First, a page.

Ibuprofen: When Use Goes Beyond Pain Relief

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Ibuprofen is commonly prescribed for relieving pain, mostly swelling and inflammation. It is also a common and main ingredient of various over the counter (OTC) medications for fever, headache, cold, osteoarthritis, menstrual cramps, arthritis, rheumatoid arthritis and back pain [1,4].

If pain to too strong, and OTC Ibuprofen does aid in pain management, then a higher dosage can be prescribed by a healthcare provider.

Using an Over the Counter Pain Medication

Ibuprofen is a widely prescribed medicine and is available OTC. It is easily available and can be taken by both adults, children, and infants 6 months and older [4]. Ibuprofen is part of the non-steroidal anti-inflammatory (NSAID) group and the recommended dosage limit for Ibuprofen is 3,200mg daily for adults. This equals to about 16 tabs at 200mg per day.

There are significant side effects that can occur at doses lower than the recommended daily limit, which an include stomach ulcers, kidney failure, and increasing symptoms and severity of those with congestive heart failure [1].

The side effects are typically consistent with dosage levels and length of time taking medication. Up to 70% of the Western population in the world uses pain relievers regularly, for headaches and other pains [2] and over the past 15-20 years approximately 187 billion tablets of Ibuprofen have been consumed by 170 million US adults [2].

Excessive Use Of Ibuprofen

The abuse of Ibuprofen can be partly due to the exceeding the specified dosage frequently, or relying on the drug for longer than necessary or prescribed. Many individuals who are looking for a way to manage pain, can easily turn into becoming dependant or developing a tolerance for it.

Helping your spouseMany individuals who are dependant or addicted to Ibuprofen may feel it is needed to function or carry out daily tasks and activities [4]. Ibuprofen can have a numbing effect on the body and emotions.

NSAID works by inhibiting cyclooxygenase 1 and 2 (COX 1 and COX 2) enzymes within the body, or pain receptors [2, 6].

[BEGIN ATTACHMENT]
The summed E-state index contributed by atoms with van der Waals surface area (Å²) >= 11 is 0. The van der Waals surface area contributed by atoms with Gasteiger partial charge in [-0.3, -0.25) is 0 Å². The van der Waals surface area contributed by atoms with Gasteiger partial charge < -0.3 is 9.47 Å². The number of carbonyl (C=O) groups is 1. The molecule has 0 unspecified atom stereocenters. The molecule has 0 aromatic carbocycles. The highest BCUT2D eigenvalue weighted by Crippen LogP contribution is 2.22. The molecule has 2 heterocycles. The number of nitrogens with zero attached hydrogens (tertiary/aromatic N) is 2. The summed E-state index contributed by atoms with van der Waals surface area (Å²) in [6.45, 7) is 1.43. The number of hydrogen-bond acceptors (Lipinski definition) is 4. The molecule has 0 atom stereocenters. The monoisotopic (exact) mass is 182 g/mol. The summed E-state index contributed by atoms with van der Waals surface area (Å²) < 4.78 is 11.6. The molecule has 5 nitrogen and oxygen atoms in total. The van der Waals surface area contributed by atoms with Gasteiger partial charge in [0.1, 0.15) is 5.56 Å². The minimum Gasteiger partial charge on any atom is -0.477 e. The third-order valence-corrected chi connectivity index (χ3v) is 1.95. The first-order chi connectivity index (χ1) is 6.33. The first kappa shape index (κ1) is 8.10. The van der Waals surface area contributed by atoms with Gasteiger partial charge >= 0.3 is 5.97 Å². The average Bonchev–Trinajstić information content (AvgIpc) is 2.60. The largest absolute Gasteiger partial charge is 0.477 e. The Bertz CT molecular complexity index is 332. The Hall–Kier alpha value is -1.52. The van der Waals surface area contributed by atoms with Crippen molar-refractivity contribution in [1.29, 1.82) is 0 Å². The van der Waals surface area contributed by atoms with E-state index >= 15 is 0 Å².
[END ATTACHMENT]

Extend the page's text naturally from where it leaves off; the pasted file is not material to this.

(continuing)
These enzymes are part of the synthesis of unstable precursors of prostaglandins [2]. Both COX 1 and 2 are able to reduce inflammation, and antiinflammatory in the body.

These enzymes play a role in everyday physiological processes both in the periphery and central nervous system (CNS). A normal adult dose of Ibuprofen is 4g per day and 50mg per day is sufficient enough to inhibit function [2].

NSAID are typically used for mild to moderate pain and are used for primarily musculoskeletal disorders to include, osteoarthritis, rheumatoid arthritis, and sports related injuries. NSAID are typically well absorbed and highly bound to plasma proteins, and are excreted through either a glomerular filtration or tubular secretion and accumulate at sites of inflammation.

Do I Have An Addiction?

Ibuprofen abuse can often be called an addiction to over the counter (OTC) medication. Addiction can be defined as a craving, uncontrollable, or compulsive use of a drug and use even when causing harm [1, 4]. Addiction is characterized by abnormal or aberrant behaviors over a period of time.

Some signs of an addiction are noticing prescriptions have been lost or stolen of friends/family or the prescriber reports to their healthcare provider or pharmacist that the script has been lost or stolen; the person asks for early refills; taking medication without being told too by healthcare provider; increasing dosage without approval; getting the pain medication from multiple providers; and continuing medication even with adverse side effects [1].

If an individual has been using Ibuprofen above the dosage recommendation and for long periods of time, they may notices symptoms of dependence such as GI ulceration, diarrhea, drowsiness, nausea, swollen face or eyes, ringing in the ears, itching or rashes on the skin, and fatigue or tiredness [4].

Signs and Symptoms